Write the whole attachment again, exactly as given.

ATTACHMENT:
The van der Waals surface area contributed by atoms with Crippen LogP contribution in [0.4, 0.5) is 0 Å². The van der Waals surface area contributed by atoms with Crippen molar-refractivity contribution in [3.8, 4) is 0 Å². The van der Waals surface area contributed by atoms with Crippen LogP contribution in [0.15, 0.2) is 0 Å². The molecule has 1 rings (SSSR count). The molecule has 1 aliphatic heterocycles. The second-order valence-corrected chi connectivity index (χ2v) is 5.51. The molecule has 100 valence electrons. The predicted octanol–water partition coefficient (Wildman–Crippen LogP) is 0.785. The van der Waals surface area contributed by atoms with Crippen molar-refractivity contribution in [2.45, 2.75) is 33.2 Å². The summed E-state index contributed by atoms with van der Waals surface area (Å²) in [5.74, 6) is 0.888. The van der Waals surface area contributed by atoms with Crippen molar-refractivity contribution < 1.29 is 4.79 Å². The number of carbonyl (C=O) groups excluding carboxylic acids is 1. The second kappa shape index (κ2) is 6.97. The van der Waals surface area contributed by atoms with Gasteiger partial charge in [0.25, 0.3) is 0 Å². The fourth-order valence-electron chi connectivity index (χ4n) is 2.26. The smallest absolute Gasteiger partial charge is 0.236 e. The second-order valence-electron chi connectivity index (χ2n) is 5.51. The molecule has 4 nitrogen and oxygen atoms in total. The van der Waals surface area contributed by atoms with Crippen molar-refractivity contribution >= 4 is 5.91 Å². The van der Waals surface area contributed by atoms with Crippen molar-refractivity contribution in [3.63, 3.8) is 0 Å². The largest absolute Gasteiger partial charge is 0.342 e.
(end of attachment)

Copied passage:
The van der Waals surface area contributed by atoms with Crippen LogP contribution in [0.4, 0.5) is 0 Å². The van der Waals surface area contributed by atoms with Crippen molar-refractivity contribution in [3.8, 4) is 0 Å². The van der Waals surface area contributed by atoms with Crippen LogP contribution in [0.15, 0.2) is 0 Å². The molecule has 1 rings (SSSR count). The molecule has 1 aliphatic heterocycles. The second-order valence-corrected chi connectivity index (χ2v) is 5.51. The molecule has 100 valence electrons. The predicted octanol–water partition coefficient (Wildman–Crippen LogP) is 0.785. The van der Waals surface area contributed by atoms with Crippen molar-refractivity contribution in [2.45, 2.75) is 33.2 Å². The summed E-state index contributed by atoms with van der Waals surface area (Å²) in [5.74, 6) is 0.888. The van der Waals surface area contributed by atoms with Crippen molar-refractivity contribution < 1.29 is 4.79 Å². The number of carbonyl (C=O) groups excluding carboxylic acids is 1. The second kappa shape index (κ2) is 6.97. The van der Waals surface area contributed by atoms with Gasteiger partial charge in [0.25, 0.3) is 0 Å². The fourth-order valence-electron chi connectivity index (χ4n) is 2.26. The smallest absolute Gasteiger partial charge is 0.236 e. The second-order valence-electron chi connectivity index (χ2n) is 5.51. The molecule has 4 nitrogen and oxygen atoms in total. The van der Waals surface area contributed by atoms with Crippen molar-refractivity contribution >= 4 is 5.91 Å². The van der Waals surface area contributed by atoms with Crippen molar-refractivity contribution in [3.63, 3.8) is 0 Å². The largest absolute Gasteiger partial charge is 0.342 e.